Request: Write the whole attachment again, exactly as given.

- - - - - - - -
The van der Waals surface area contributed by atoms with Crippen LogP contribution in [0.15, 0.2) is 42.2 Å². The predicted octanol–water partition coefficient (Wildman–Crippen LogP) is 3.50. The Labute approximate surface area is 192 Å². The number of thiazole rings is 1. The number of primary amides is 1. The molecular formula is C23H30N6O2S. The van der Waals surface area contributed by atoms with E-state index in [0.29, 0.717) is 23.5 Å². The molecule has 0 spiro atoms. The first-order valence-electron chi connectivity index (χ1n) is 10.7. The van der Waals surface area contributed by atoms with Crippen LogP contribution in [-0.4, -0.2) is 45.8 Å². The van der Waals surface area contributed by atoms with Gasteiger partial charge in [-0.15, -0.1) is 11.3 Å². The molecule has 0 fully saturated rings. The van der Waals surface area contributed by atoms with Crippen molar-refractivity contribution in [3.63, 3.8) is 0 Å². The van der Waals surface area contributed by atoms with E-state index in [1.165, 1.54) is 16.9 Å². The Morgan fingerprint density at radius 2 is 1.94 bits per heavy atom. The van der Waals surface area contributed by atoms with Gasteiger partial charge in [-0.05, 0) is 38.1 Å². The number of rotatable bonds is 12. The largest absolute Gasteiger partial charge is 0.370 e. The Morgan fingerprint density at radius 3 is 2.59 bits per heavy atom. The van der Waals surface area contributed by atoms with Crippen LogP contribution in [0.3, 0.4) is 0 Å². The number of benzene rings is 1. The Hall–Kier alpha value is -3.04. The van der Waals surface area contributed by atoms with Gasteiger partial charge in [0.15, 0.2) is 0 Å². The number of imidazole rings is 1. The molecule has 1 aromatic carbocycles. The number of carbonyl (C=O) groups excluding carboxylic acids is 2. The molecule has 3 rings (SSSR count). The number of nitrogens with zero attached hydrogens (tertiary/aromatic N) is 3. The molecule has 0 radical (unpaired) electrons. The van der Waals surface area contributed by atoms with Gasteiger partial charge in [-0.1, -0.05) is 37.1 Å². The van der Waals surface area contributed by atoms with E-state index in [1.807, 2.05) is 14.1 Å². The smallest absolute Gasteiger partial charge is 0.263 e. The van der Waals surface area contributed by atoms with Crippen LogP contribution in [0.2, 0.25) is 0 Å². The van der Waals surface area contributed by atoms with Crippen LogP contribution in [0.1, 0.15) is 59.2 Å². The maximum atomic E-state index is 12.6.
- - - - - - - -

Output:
The van der Waals surface area contributed by atoms with Crippen LogP contribution in [0.15, 0.2) is 42.2 Å². The predicted octanol–water partition coefficient (Wildman–Crippen LogP) is 3.50. The Labute approximate surface area is 192 Å². The number of thiazole rings is 1. The number of primary amides is 1. The molecular formula is C23H30N6O2S. The van der Waals surface area contributed by atoms with E-state index in [0.29, 0.717) is 23.5 Å². The molecule has 0 spiro atoms. The first-order valence-electron chi connectivity index (χ1n) is 10.7. The van der Waals surface area contributed by atoms with Crippen LogP contribution in [-0.4, -0.2) is 45.8 Å². The van der Waals surface area contributed by atoms with Gasteiger partial charge in [-0.15, -0.1) is 11.3 Å². The molecule has 0 fully saturated rings. The van der Waals surface area contributed by atoms with Crippen molar-refractivity contribution in [3.63, 3.8) is 0 Å². The van der Waals surface area contributed by atoms with E-state index in [1.165, 1.54) is 16.9 Å². The Morgan fingerprint density at radius 2 is 1.94 bits per heavy atom. The van der Waals surface area contributed by atoms with Gasteiger partial charge in [-0.05, 0) is 38.1 Å². The number of rotatable bonds is 12. The largest absolute Gasteiger partial charge is 0.370 e. The Morgan fingerprint density at radius 3 is 2.59 bits per heavy atom. The van der Waals surface area contributed by atoms with Crippen LogP contribution in [0.3, 0.4) is 0 Å². The number of benzene rings is 1. The Hall–Kier alpha value is -3.04. The van der Waals surface area contributed by atoms with Gasteiger partial charge in [0.15, 0.2) is 0 Å². The number of imidazole rings is 1. The molecule has 1 aromatic carbocycles. The number of carbonyl (C=O) groups excluding carboxylic acids is 2. The molecule has 3 rings (SSSR count). The number of nitrogens with zero attached hydrogens (tertiary/aromatic N) is 3. The molecule has 0 radical (unpaired) electrons. The van der Waals surface area contributed by atoms with Gasteiger partial charge in [-0.1, -0.05) is 37.1 Å². The van der Waals surface area contributed by atoms with E-state index in [1.807, 2.05) is 14.1 Å². The smallest absolute Gasteiger partial charge is 0.263 e. The van der Waals surface area contributed by atoms with Crippen LogP contribution in [0.2, 0.25) is 0 Å². The van der Waals surface area contributed by atoms with Crippen LogP contribution in [0.1, 0.15) is 59.2 Å². The maximum atomic E-state index is 12.6.